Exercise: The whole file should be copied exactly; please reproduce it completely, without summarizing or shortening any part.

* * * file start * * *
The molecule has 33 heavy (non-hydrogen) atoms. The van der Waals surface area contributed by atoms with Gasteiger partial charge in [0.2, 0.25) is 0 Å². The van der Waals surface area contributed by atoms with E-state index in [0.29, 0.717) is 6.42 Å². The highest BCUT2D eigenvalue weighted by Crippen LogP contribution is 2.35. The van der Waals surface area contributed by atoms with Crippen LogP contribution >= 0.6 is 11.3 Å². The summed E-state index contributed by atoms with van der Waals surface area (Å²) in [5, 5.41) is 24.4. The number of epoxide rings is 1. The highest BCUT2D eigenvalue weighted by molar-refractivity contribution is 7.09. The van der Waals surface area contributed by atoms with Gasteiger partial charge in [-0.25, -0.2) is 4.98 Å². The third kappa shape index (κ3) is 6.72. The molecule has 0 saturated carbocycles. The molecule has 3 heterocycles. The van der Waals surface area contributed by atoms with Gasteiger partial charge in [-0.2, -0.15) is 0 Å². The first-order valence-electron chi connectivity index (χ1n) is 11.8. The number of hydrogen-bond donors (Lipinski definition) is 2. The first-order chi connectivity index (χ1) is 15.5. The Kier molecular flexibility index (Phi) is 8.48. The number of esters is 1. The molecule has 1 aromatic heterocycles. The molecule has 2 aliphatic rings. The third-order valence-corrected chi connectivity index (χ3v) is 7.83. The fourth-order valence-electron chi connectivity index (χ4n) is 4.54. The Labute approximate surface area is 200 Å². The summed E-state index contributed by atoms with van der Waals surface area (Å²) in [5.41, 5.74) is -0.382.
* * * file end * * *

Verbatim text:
The molecule has 33 heavy (non-hydrogen) atoms. The van der Waals surface area contributed by atoms with Gasteiger partial charge in [0.2, 0.25) is 0 Å². The van der Waals surface area contributed by atoms with E-state index in [0.29, 0.717) is 6.42 Å². The highest BCUT2D eigenvalue weighted by Crippen LogP contribution is 2.35. The van der Waals surface area contributed by atoms with Crippen LogP contribution >= 0.6 is 11.3 Å². The summed E-state index contributed by atoms with van der Waals surface area (Å²) in [5, 5.41) is 24.4. The number of epoxide rings is 1. The highest BCUT2D eigenvalue weighted by molar-refractivity contribution is 7.09. The van der Waals surface area contributed by atoms with Gasteiger partial charge in [-0.25, -0.2) is 4.98 Å². The third kappa shape index (κ3) is 6.72. The molecule has 0 saturated carbocycles. The molecule has 3 heterocycles. The van der Waals surface area contributed by atoms with Gasteiger partial charge in [-0.2, -0.15) is 0 Å². The first-order valence-electron chi connectivity index (χ1n) is 11.8. The number of hydrogen-bond donors (Lipinski definition) is 2. The first-order chi connectivity index (χ1) is 15.5. The Kier molecular flexibility index (Phi) is 8.48. The number of esters is 1. The molecule has 1 aromatic heterocycles. The molecule has 2 aliphatic rings. The third-order valence-corrected chi connectivity index (χ3v) is 7.83. The fourth-order valence-electron chi connectivity index (χ4n) is 4.54. The Labute approximate surface area is 200 Å². The summed E-state index contributed by atoms with van der Waals surface area (Å²) in [5.41, 5.74) is -0.382.